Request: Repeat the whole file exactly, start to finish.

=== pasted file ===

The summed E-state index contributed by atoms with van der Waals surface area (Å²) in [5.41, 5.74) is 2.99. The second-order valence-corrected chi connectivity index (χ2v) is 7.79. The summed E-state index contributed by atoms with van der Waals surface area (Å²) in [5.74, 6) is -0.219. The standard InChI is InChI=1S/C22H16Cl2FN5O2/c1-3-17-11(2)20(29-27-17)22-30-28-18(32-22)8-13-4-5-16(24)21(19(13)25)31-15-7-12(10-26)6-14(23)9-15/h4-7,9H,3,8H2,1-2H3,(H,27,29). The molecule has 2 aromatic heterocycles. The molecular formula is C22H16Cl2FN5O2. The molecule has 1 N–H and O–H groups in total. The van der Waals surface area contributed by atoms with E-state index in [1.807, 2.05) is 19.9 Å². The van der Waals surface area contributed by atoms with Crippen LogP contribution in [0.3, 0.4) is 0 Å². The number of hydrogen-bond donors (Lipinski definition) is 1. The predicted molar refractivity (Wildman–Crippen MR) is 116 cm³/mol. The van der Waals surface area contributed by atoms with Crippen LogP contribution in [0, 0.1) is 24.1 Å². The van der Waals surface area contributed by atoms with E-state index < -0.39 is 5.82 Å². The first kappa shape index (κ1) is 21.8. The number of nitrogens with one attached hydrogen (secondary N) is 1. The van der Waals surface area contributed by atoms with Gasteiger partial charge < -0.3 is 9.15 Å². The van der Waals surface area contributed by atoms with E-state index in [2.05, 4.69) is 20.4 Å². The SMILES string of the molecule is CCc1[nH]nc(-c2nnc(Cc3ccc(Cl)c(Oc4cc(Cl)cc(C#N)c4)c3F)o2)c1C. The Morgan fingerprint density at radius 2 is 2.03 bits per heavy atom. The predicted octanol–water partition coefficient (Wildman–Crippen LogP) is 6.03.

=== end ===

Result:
The summed E-state index contributed by atoms with van der Waals surface area (Å²) in [5.41, 5.74) is 2.99. The second-order valence-corrected chi connectivity index (χ2v) is 7.79. The summed E-state index contributed by atoms with van der Waals surface area (Å²) in [5.74, 6) is -0.219. The standard InChI is InChI=1S/C22H16Cl2FN5O2/c1-3-17-11(2)20(29-27-17)22-30-28-18(32-22)8-13-4-5-16(24)21(19(13)25)31-15-7-12(10-26)6-14(23)9-15/h4-7,9H,3,8H2,1-2H3,(H,27,29). The molecule has 2 aromatic heterocycles. The molecular formula is C22H16Cl2FN5O2. The molecule has 1 N–H and O–H groups in total. The van der Waals surface area contributed by atoms with E-state index in [1.807, 2.05) is 19.9 Å². The van der Waals surface area contributed by atoms with Crippen LogP contribution in [0.3, 0.4) is 0 Å². The number of hydrogen-bond donors (Lipinski definition) is 1. The predicted molar refractivity (Wildman–Crippen MR) is 116 cm³/mol. The van der Waals surface area contributed by atoms with Crippen LogP contribution in [0, 0.1) is 24.1 Å². The van der Waals surface area contributed by atoms with E-state index < -0.39 is 5.82 Å². The first kappa shape index (κ1) is 21.8. The number of nitrogens with one attached hydrogen (secondary N) is 1. The van der Waals surface area contributed by atoms with Gasteiger partial charge < -0.3 is 9.15 Å². The van der Waals surface area contributed by atoms with E-state index in [2.05, 4.69) is 20.4 Å². The SMILES string of the molecule is CCc1[nH]nc(-c2nnc(Cc3ccc(Cl)c(Oc4cc(Cl)cc(C#N)c4)c3F)o2)c1C. The Morgan fingerprint density at radius 2 is 2.03 bits per heavy atom. The predicted octanol–water partition coefficient (Wildman–Crippen LogP) is 6.03.